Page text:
Amazon has finally pulled the plug on its Fire smartphone after it suffered poor sales since its launch in June last year.
The online retail giant released the Fire Phone in an attempt to break into the smartphone market, but the offering did not attract consumers and failed to gain much traction.
High prices and poor reviews impacted sales of the Amazon Fire
Critic reviews were not very favorable to the Amazon Fire, and that transmitted to poor sales. Gimmicks such as 3D effects “Dynamic Perspective” and the “Firefly” object scanner were derided by critics, and did not prove to be enough to attract customers.
Another issue was pricing. At $649 the Amazon Fire was competing with industry leaders Apple and Samsung in the flagship smartphone market, but without any of the polished performance offered by its rivals.
The Amazon Fire was offered for $199 with a contract, and handset-only prices were repeatedly reduced in order to attract buyers, but the damage had already been done. An Amazon executive spoke out on the matter last year, blaming poor sales on high prices.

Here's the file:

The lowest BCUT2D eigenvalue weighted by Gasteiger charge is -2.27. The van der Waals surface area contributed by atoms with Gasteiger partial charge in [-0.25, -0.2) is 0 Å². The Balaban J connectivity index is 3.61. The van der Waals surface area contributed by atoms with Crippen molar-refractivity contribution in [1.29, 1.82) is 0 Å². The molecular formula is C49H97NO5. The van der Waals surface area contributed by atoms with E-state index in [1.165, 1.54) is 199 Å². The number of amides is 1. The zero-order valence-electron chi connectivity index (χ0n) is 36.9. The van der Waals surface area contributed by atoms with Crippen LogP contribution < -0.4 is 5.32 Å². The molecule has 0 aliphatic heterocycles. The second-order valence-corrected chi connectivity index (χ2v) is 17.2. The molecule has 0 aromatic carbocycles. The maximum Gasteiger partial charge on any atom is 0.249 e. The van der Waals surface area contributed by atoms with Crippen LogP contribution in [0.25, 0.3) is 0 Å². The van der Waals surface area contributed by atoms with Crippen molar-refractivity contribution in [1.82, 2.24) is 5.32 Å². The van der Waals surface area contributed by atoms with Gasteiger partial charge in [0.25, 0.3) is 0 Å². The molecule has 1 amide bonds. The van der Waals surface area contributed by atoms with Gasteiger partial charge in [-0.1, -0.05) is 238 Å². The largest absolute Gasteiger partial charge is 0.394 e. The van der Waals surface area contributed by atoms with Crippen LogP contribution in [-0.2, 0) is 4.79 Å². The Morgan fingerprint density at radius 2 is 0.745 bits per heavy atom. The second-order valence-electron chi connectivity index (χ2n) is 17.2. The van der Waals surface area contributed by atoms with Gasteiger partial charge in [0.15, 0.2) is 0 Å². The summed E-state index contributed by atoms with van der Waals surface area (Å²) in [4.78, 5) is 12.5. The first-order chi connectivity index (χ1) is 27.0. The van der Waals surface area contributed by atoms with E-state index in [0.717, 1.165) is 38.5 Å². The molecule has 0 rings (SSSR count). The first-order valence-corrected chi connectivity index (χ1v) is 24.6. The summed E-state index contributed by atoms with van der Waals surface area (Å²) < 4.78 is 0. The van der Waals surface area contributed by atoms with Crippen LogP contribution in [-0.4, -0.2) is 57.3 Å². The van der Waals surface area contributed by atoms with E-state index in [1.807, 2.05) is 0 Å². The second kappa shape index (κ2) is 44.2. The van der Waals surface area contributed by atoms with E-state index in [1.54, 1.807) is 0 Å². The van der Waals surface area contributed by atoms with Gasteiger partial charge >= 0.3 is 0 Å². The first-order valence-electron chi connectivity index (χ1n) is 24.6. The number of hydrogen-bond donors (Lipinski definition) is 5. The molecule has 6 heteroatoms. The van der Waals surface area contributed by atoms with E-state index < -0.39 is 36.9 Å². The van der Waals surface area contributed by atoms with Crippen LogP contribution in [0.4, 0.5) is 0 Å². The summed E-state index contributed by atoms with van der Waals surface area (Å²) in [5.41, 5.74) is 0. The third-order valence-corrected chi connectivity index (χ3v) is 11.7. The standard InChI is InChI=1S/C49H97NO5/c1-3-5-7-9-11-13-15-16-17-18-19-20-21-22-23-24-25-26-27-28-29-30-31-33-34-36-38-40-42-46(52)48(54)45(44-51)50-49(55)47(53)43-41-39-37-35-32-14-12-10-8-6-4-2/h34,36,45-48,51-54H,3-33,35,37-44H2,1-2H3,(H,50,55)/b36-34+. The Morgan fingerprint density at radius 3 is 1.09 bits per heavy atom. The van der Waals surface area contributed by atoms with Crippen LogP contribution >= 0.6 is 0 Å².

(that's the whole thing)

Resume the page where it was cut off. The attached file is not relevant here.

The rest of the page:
“We didn’t get the price right, […] I think people come to expect a great value, and we sort of mismatched expectations. We thought we had it right. But we’re also willing to say, ‘we missed.’ And so we corrected,” said David Limp, Senior Vice President of Devices, in an interview with Fortune.
Amazon finally withdraws poorly performing smartphone
Listings for the Amazon Fire were spotted saying that the smartphone is “currently unavailable,” while a note says “we don’t know when or if this item will be back in stock.”
An spokeswoman for Amazon later confirmed the move, telling Geekwire that the U.S inventory of Fire Phone units had sold out, while global inventory was expected to sell out by the end of August.
After failing to crack the smartphone market it seems Amazon is rethinking its hardware strategy. After laying off dozens of Fire Phone engineers it seems unlikely that the phone will make a reappearance, not that many people will mourn its passing. The high-end smartphone market is a tough place for new entrants, and unfortunately the Amazon Fire didn’t have what it takes.